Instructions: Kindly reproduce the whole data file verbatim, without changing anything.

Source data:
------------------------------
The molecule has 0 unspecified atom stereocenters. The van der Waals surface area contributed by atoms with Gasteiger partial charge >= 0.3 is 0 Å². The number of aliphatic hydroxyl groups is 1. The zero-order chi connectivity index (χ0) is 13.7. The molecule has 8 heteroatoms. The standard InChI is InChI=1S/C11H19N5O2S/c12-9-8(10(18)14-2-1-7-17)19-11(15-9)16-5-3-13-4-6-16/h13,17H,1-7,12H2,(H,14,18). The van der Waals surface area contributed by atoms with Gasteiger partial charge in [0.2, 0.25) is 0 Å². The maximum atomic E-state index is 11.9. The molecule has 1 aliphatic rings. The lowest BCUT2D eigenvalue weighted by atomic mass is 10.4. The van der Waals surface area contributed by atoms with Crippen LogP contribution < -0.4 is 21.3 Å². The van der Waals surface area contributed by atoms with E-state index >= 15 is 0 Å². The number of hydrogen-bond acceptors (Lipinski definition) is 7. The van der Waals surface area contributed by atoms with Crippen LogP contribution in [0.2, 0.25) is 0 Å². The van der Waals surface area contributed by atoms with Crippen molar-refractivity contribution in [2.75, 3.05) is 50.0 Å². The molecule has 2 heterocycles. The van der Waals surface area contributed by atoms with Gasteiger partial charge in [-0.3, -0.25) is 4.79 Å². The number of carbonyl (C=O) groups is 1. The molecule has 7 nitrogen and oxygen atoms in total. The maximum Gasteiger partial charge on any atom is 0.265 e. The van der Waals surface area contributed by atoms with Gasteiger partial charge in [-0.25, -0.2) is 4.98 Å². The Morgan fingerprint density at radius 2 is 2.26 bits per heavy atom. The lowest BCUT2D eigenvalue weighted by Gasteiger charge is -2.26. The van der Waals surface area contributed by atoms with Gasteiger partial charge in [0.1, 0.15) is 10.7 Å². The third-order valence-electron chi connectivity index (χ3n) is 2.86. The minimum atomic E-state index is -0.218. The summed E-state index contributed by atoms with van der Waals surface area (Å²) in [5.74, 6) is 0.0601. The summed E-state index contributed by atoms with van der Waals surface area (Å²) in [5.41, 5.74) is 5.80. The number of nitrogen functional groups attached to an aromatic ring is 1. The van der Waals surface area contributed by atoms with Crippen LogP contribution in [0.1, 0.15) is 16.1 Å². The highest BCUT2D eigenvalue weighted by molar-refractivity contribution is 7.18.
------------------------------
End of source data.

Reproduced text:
The molecule has 0 unspecified atom stereocenters. The van der Waals surface area contributed by atoms with Gasteiger partial charge >= 0.3 is 0 Å². The number of aliphatic hydroxyl groups is 1. The zero-order chi connectivity index (χ0) is 13.7. The molecule has 8 heteroatoms. The standard InChI is InChI=1S/C11H19N5O2S/c12-9-8(10(18)14-2-1-7-17)19-11(15-9)16-5-3-13-4-6-16/h13,17H,1-7,12H2,(H,14,18). The van der Waals surface area contributed by atoms with Gasteiger partial charge in [0.2, 0.25) is 0 Å². The maximum atomic E-state index is 11.9. The molecule has 1 aliphatic rings. The lowest BCUT2D eigenvalue weighted by atomic mass is 10.4. The van der Waals surface area contributed by atoms with Crippen LogP contribution < -0.4 is 21.3 Å². The van der Waals surface area contributed by atoms with E-state index >= 15 is 0 Å². The number of hydrogen-bond acceptors (Lipinski definition) is 7. The van der Waals surface area contributed by atoms with Crippen LogP contribution in [0.2, 0.25) is 0 Å². The van der Waals surface area contributed by atoms with Crippen molar-refractivity contribution in [2.75, 3.05) is 50.0 Å². The molecule has 2 heterocycles. The van der Waals surface area contributed by atoms with Gasteiger partial charge in [-0.3, -0.25) is 4.79 Å². The number of carbonyl (C=O) groups is 1. The molecule has 7 nitrogen and oxygen atoms in total. The maximum Gasteiger partial charge on any atom is 0.265 e. The van der Waals surface area contributed by atoms with Gasteiger partial charge in [-0.25, -0.2) is 4.98 Å². The Morgan fingerprint density at radius 2 is 2.26 bits per heavy atom. The lowest BCUT2D eigenvalue weighted by Gasteiger charge is -2.26. The van der Waals surface area contributed by atoms with Gasteiger partial charge in [0.1, 0.15) is 10.7 Å². The third-order valence-electron chi connectivity index (χ3n) is 2.86. The minimum atomic E-state index is -0.218. The summed E-state index contributed by atoms with van der Waals surface area (Å²) in [5.74, 6) is 0.0601. The summed E-state index contributed by atoms with van der Waals surface area (Å²) in [5.41, 5.74) is 5.80. The number of nitrogen functional groups attached to an aromatic ring is 1. The van der Waals surface area contributed by atoms with Crippen LogP contribution in [0.1, 0.15) is 16.1 Å². The highest BCUT2D eigenvalue weighted by molar-refractivity contribution is 7.18.